OF A FORMER POW OF THE 12TH ARMORED DIVISION
Fred M. (Mike) Gorman
cross section of the men in the 12th Armored Division, officers and
enlisted men, draftee and volunteers, civilians and career soldiers,
regular army and Enlisted Reserve Corps, the well trained and the recent
arrivals, they all had one thing in common. They put everything they
had on the line to preserve the freedom of the people of the United
States of America and its allies.
This was true also of the Prisoner of War, except in his case, the enemy
took it all,-but his life—and his Spirit. He lived in fear that
his life would yet be taken, with no way to fight back. In some cases
it was. He lost his status as a human being and was reduced to that
of an animal with an unkind master.
He not only existed without food or with very little food, but was very
deprived of other very basic needs of life. He lived under very primitive
conditions, going without a bath for weeks, sometimes months and had
to tolerate lice and other vermin sharing his uniform which he wore
24 hours a day. This was aggravated at times with diarrhea and other
sickness that remained untreated.
His wounds cried for attention.
He was moved from place to place, either by force march or in boxcars.
The luxury of the boxcar was having a spot farthest away from the area
used as a latrine. The comfort was having a buddy rub your feet while
you rubbed his to ward off frostbite and trench foot. It didn’t
always work because it was COLD.
He shared what little he had. He supported his fellow prisoners when
their spirits or bodies sagged. He “volunteered when their spirits
or bodies sagged. He “volunteered” to work, to escape confinement,
but his productivity was very low. He escaped to rejoin his outfit.
Many suffered trauma of recapture. Some made it out. His thoughts and
conversations were about food, mostly. His faith was heightened, and
his thoughts of home sustained him. He gave only his name, rank and
serial number to the enemy. He was still fighting the enemy the only
way he could. The motto of the American Ex-Prisoners of War is Non Solum
Armis (not by arms alone) and we know why!
It has been mentioned that there may remain some lingering stigma or
shame connected to a POW. Just as many others who have shared a profound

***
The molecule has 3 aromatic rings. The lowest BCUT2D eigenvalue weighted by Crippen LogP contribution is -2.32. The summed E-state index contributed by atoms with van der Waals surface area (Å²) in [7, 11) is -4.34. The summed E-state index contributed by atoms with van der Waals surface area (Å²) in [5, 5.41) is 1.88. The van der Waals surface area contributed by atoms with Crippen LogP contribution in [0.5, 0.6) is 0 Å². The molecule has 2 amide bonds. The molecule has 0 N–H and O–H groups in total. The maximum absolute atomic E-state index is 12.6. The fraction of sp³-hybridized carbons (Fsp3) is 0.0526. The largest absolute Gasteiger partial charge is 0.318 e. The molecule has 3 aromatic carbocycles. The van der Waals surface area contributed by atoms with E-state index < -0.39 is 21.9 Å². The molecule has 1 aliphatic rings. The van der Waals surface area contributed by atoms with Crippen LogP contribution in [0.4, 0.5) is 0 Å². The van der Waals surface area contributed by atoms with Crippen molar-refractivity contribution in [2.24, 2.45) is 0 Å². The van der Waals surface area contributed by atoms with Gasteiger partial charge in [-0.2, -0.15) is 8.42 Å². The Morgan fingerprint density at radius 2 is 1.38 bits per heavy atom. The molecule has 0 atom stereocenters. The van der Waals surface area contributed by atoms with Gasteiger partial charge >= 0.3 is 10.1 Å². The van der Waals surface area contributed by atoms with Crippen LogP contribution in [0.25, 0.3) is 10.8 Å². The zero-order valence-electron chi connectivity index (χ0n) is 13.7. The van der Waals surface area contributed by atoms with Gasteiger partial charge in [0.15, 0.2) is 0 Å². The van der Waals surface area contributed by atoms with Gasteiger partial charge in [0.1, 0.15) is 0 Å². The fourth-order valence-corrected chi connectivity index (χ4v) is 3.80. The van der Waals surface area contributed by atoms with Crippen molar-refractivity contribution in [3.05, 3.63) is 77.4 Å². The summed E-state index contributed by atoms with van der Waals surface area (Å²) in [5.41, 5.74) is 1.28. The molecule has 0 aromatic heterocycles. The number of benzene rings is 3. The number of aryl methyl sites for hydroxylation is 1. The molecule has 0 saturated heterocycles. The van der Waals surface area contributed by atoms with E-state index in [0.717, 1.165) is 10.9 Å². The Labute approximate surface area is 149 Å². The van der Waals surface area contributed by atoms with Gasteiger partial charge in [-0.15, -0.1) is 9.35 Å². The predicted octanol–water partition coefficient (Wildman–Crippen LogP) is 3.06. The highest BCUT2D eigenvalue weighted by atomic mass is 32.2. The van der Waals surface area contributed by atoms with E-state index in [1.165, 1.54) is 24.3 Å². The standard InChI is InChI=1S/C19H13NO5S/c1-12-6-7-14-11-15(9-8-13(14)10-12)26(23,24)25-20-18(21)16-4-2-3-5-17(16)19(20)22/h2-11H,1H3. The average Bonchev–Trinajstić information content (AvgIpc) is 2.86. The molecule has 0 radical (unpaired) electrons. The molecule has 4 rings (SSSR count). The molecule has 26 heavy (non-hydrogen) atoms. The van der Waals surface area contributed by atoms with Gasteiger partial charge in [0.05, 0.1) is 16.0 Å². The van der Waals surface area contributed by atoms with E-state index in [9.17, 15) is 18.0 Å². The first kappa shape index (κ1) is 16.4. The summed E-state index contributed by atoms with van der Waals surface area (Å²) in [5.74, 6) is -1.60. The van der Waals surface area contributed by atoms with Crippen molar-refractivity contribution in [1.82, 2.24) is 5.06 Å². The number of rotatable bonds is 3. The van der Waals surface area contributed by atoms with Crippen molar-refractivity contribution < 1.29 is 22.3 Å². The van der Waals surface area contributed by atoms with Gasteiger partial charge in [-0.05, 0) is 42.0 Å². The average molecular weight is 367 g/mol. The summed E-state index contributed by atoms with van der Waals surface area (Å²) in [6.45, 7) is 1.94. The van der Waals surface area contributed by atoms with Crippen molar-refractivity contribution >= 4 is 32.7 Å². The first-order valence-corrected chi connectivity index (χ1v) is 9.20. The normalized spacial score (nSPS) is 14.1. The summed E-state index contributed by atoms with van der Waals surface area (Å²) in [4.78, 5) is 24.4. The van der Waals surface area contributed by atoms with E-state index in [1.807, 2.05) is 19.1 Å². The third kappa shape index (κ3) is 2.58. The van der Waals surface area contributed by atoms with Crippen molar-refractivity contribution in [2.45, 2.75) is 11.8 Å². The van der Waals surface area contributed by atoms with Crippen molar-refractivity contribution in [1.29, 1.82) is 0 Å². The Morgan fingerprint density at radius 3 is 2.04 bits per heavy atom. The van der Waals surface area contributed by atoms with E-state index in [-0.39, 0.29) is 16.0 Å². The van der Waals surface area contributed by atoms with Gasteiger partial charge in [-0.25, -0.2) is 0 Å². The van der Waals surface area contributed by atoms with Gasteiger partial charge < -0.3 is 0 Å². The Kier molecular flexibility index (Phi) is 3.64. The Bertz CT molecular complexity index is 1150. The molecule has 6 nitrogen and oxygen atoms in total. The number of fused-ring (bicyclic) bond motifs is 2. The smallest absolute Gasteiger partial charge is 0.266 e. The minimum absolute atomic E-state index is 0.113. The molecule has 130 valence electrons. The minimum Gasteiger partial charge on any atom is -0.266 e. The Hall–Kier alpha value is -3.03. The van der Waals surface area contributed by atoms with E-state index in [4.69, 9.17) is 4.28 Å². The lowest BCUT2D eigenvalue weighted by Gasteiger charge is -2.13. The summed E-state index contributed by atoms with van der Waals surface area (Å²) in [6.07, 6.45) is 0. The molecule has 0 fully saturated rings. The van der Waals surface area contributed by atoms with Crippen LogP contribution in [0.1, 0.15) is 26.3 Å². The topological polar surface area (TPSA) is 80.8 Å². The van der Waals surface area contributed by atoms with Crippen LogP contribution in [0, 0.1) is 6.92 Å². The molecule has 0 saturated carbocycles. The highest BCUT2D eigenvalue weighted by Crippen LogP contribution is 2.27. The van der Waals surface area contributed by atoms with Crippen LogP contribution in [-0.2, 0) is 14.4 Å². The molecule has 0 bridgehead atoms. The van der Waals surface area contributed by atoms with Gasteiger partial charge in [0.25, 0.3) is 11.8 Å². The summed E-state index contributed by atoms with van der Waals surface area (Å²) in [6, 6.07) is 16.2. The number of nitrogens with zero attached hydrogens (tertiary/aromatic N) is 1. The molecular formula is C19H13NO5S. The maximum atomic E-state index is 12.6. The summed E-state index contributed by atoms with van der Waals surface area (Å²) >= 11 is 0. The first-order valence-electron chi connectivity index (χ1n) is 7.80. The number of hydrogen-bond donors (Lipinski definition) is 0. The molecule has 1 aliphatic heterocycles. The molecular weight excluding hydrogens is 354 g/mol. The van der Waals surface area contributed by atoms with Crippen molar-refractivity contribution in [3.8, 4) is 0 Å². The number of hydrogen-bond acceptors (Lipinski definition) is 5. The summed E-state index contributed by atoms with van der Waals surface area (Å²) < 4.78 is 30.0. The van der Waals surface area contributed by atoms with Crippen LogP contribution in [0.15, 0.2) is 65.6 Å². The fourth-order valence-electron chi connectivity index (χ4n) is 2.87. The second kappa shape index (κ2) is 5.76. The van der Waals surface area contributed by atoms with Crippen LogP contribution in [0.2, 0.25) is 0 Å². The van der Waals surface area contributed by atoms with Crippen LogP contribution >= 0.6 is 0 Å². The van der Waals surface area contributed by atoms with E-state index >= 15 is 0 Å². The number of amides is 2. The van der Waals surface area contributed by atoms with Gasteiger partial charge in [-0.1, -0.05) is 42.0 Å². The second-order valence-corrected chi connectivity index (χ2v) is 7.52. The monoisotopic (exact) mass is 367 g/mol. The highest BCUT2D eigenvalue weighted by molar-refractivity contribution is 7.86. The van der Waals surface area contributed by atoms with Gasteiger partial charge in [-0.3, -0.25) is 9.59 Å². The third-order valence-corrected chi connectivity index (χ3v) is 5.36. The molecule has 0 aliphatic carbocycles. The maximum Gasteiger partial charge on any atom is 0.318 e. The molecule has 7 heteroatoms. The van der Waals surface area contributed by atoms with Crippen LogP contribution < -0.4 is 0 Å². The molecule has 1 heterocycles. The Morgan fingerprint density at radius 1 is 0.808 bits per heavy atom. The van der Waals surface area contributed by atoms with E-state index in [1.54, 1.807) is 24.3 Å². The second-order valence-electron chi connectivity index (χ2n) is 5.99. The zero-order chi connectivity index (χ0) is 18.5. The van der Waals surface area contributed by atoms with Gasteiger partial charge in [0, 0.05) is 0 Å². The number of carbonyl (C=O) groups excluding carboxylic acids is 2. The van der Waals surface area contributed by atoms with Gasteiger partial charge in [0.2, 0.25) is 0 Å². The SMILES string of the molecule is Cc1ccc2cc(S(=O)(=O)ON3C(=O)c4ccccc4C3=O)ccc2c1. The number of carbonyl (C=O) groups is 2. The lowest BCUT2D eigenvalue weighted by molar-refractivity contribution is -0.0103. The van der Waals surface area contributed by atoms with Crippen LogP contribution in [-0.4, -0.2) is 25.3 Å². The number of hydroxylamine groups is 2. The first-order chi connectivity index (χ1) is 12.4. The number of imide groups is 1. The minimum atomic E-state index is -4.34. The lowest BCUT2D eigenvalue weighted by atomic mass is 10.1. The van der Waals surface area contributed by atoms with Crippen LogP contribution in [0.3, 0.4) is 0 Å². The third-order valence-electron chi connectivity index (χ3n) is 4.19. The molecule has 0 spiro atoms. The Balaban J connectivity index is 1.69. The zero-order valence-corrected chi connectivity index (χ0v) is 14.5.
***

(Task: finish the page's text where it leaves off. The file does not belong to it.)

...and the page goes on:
and unique experience, many of us refuse to talk about it except to
another Ex-POW. THERE SHOULD BE NO GENERAL STIGMA OR SHAME.
A tank took direct hit. Three survivors piled out of the smoke filled
tank. One of them was hit in the leg, shattering his thighbone. He covered
with his sub-machine gun so the others could escape. He fired until
his weapon was empty. He could not walk and was taken prisoner. WHERE
IS THE STIGMA?
A company of infantry was ambushed by well-placed burp guns at 6:00
a.m. It was January 16, 1945 and very cold, around 10 degrees and there
was about 15” of snow. More than half were killed in the first
five minutes. The rest were pinned down. Some resistance was made but
by 6:30 a.m. it was light and to move was to be killed. Still some moved.
About 2 p.m. the Krauts, thinking all were dead came out and started
looting the bodies. One German was very startled to find an American
alive and almost shot him. Instead he told him to “Rouse!”
The man could not move, he was so stiff from the cold and his uniform
There were about 35 survivors in the company including the wounded.
The Germans were amazed that there were any. WHERE IS THE SHAME?
What is this former POW like today? The creed of the American Ex-POW
organization with more than 22,000 members is We exist to help those
who cannot help themselves.
Charles M. Fitts Jr. C/66 probably put it best. “I guess my greatest
satisfaction comes when my eyes still water when I sing the National
Anthem and I can look any man in the eye and know within myself that